Year of Publication
Doctor of Philosophy (PhD)
Dr. Patrick G. Sullivan
Mitochondrial dysfunction is a phenomenon observed in models of Traumatic Brain Injury (TBI). Loss of mitochondrial bioenergetics can result in diminished cellular homeostasis leading to cellular dysfunction and possible cellular death. Consequently, the resultant tissue damage can manifest as functional deficits and/or disease states. Therapeutic strategies to target this mitochondrial dysfunction have been investigated for models TBI and have shown promising effects.
For this project, we tested the hypothesis that mitoNEET, a novel mitochondrial membrane protein, is a target for pioglitazone mediated neuroprotection. To test this, we used a severe Controlled Cortical Impact (CCI) injury model in mitoNEET null and wild-type mice. We then dosed these animals with pioglitazone or NL-1, which is a compound that has a similar structure to pioglitazone allowing us to hone in one the importance of mitoNEET binding. Wild-type animals treated with the mitoNEET ligands, both pioglitazone and NL-1, had improved mitochondrial function, tissue sparing and functional recovery, compared to mitoNEET null animals.
In addition to this specific hypothesis tested, our experiments provided insight casting doubt on the central dogma that mitochondrial dysfunction following TBI is the result of vast oxidative damage and consequential irreversible mitochondrial loss. The data from these studies show that when mitoNEET is targeted with pioglitazone at 12 hours’ post-injury, mitochondrial dysfunction can be reversed. Additionally, when bypassing proteins upstream of Complex I with an alternative biofuel, such as beta-hydroxybuterate (BHB), TBI related mitochondrial dysfunction is once again reversed. This leads to novel hypothesis for future work which posits mitoNEET as a redox sensitive switch; when mitoNEET senses changes in redox, as seen in TBI, it inhibits mitochondrial respiration. When targeted with an agonist/ligand or bypassed with a biofuel TBI mitochondrial dysfunction can be reversed.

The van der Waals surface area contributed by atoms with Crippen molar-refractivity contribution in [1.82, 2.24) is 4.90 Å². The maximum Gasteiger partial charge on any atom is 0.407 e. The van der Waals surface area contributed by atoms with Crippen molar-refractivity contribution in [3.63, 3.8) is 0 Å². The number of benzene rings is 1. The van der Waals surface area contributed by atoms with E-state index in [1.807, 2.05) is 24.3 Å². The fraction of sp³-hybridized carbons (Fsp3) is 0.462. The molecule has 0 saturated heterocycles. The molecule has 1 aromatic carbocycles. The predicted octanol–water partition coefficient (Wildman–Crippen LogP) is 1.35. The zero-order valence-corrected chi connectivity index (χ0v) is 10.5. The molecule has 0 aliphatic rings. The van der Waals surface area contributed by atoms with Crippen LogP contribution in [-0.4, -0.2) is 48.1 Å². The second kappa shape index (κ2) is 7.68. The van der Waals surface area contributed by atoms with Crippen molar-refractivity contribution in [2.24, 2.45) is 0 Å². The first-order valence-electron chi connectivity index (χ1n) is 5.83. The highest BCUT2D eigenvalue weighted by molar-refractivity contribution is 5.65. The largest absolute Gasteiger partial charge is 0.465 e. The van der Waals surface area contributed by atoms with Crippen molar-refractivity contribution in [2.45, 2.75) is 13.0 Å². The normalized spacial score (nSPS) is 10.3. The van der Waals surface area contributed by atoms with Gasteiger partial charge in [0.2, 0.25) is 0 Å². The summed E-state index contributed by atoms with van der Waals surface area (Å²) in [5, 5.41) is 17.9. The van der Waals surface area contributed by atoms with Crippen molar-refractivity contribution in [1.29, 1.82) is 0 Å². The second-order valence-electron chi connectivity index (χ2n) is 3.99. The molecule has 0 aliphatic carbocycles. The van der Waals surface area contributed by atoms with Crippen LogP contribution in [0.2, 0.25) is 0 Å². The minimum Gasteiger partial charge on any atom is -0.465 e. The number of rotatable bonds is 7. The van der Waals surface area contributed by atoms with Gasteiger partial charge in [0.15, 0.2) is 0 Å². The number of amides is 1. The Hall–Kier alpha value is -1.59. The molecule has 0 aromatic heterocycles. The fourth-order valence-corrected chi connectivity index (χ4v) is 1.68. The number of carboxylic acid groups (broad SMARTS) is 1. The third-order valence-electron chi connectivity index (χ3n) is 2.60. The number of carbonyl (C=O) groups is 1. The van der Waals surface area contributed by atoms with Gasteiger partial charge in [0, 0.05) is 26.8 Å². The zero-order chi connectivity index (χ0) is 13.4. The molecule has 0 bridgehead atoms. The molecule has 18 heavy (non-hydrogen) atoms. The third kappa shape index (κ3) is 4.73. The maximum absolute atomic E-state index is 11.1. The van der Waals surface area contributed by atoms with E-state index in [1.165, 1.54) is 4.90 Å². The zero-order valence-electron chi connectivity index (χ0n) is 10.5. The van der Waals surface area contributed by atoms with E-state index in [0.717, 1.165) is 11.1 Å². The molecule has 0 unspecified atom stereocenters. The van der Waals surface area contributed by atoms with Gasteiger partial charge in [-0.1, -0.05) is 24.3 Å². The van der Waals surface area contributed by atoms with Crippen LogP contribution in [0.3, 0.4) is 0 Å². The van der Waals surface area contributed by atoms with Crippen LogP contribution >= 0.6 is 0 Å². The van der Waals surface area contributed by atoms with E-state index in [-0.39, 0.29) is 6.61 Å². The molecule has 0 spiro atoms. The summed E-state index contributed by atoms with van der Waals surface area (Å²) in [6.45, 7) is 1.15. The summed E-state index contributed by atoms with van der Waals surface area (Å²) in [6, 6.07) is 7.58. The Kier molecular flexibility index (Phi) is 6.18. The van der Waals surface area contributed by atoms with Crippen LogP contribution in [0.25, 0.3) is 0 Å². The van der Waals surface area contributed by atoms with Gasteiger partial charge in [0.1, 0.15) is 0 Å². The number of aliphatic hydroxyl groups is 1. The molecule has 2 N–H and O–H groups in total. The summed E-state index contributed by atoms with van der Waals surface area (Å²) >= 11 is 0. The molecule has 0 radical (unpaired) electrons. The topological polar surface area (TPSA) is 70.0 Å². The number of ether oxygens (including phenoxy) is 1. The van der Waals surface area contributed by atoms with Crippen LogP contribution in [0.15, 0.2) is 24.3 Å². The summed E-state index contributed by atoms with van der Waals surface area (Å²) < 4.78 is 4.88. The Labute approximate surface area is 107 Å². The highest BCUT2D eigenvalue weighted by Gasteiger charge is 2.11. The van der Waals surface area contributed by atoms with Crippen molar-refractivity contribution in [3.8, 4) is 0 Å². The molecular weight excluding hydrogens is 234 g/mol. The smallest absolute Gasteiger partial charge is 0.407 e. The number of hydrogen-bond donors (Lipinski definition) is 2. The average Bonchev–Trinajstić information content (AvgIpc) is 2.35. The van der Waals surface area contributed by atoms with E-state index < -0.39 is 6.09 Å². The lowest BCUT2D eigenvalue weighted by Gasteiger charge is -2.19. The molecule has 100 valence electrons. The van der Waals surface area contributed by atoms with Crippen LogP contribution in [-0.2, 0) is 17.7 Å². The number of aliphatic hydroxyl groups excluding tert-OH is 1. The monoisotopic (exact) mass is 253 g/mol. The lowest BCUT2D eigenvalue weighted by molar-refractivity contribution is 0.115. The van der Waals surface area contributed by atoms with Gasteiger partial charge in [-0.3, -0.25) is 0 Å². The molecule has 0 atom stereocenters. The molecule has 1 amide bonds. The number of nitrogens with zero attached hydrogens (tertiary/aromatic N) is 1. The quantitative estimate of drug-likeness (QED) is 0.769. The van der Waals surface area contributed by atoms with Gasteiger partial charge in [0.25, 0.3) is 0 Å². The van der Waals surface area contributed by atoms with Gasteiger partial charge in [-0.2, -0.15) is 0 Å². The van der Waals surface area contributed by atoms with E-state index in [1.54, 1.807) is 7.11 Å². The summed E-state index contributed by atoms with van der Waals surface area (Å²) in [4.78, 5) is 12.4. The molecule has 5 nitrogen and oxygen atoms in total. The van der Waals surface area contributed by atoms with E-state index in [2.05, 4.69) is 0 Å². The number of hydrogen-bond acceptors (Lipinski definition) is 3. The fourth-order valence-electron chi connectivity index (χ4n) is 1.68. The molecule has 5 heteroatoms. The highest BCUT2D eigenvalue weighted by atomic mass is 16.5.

These studies support the role of mitoNEET in the neuropathological sequelae of brain injury, supporting mitoNEET as a crucial target for pioglitazone mediated neuroprotection following TBI. Lastly, these studies propose a mechanism of TBI related mitochondrial dysfunction which can reversed with pharmacological agents.
Digital Object Identifier (DOI)
Yonutas, Heather M., "NOVEL TARGETS FOR MITOCHONDRIAL DYSFUNCTION FOLLOWING TRAUMATIC BRAIN INJURY" (2016). Theses and Dissertations--Neuroscience. 15.